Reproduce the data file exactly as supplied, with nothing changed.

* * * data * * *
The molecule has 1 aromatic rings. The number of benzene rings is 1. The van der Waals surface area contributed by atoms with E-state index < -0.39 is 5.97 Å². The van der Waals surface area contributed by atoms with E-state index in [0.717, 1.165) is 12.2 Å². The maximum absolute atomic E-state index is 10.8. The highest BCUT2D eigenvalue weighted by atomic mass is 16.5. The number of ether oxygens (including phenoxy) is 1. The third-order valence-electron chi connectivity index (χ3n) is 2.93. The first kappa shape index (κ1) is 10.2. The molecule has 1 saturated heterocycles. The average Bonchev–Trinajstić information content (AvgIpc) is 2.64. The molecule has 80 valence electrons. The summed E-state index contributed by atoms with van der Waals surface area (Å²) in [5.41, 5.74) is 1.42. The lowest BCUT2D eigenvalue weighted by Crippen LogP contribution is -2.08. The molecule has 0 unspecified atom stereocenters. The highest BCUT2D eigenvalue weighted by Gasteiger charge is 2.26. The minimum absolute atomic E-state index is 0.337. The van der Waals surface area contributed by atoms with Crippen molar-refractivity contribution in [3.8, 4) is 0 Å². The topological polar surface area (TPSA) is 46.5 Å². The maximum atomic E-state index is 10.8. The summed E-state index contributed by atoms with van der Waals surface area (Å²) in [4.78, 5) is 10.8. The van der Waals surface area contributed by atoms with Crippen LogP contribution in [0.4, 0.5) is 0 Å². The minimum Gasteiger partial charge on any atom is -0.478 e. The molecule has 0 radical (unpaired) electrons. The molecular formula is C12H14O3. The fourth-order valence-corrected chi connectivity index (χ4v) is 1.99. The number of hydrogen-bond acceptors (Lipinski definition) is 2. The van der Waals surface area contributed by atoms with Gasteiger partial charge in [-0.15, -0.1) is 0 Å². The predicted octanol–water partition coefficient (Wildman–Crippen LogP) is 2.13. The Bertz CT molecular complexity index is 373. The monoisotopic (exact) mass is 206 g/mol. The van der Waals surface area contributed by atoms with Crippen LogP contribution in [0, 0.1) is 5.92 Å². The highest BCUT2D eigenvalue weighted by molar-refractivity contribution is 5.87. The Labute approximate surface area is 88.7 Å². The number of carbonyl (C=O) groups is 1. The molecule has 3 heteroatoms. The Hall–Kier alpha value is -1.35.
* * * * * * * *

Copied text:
The molecule has 1 aromatic rings. The number of benzene rings is 1. The van der Waals surface area contributed by atoms with E-state index < -0.39 is 5.97 Å². The van der Waals surface area contributed by atoms with E-state index in [0.717, 1.165) is 12.2 Å². The maximum absolute atomic E-state index is 10.8. The highest BCUT2D eigenvalue weighted by atomic mass is 16.5. The number of ether oxygens (including phenoxy) is 1. The third-order valence-electron chi connectivity index (χ3n) is 2.93. The first kappa shape index (κ1) is 10.2. The molecule has 1 saturated heterocycles. The average Bonchev–Trinajstić information content (AvgIpc) is 2.64. The molecule has 80 valence electrons. The summed E-state index contributed by atoms with van der Waals surface area (Å²) in [5.41, 5.74) is 1.42. The lowest BCUT2D eigenvalue weighted by Crippen LogP contribution is -2.08. The molecule has 0 unspecified atom stereocenters. The highest BCUT2D eigenvalue weighted by Gasteiger charge is 2.26. The minimum absolute atomic E-state index is 0.337. The van der Waals surface area contributed by atoms with Crippen molar-refractivity contribution in [3.8, 4) is 0 Å². The topological polar surface area (TPSA) is 46.5 Å². The maximum atomic E-state index is 10.8. The summed E-state index contributed by atoms with van der Waals surface area (Å²) in [4.78, 5) is 10.8. The van der Waals surface area contributed by atoms with Crippen LogP contribution in [0.4, 0.5) is 0 Å². The minimum Gasteiger partial charge on any atom is -0.478 e. The molecule has 0 radical (unpaired) electrons. The molecular formula is C12H14O3. The fourth-order valence-corrected chi connectivity index (χ4v) is 1.99. The number of hydrogen-bond acceptors (Lipinski definition) is 2. The van der Waals surface area contributed by atoms with Gasteiger partial charge in [-0.15, -0.1) is 0 Å². The predicted octanol–water partition coefficient (Wildman–Crippen LogP) is 2.13. The Bertz CT molecular complexity index is 373. The monoisotopic (exact) mass is 206 g/mol. The van der Waals surface area contributed by atoms with Crippen LogP contribution in [0, 0.1) is 5.92 Å². The highest BCUT2D eigenvalue weighted by molar-refractivity contribution is 5.87. The Labute approximate surface area is 88.7 Å². The number of carbonyl (C=O) groups is 1. The molecule has 3 heteroatoms. The Hall–Kier alpha value is -1.35.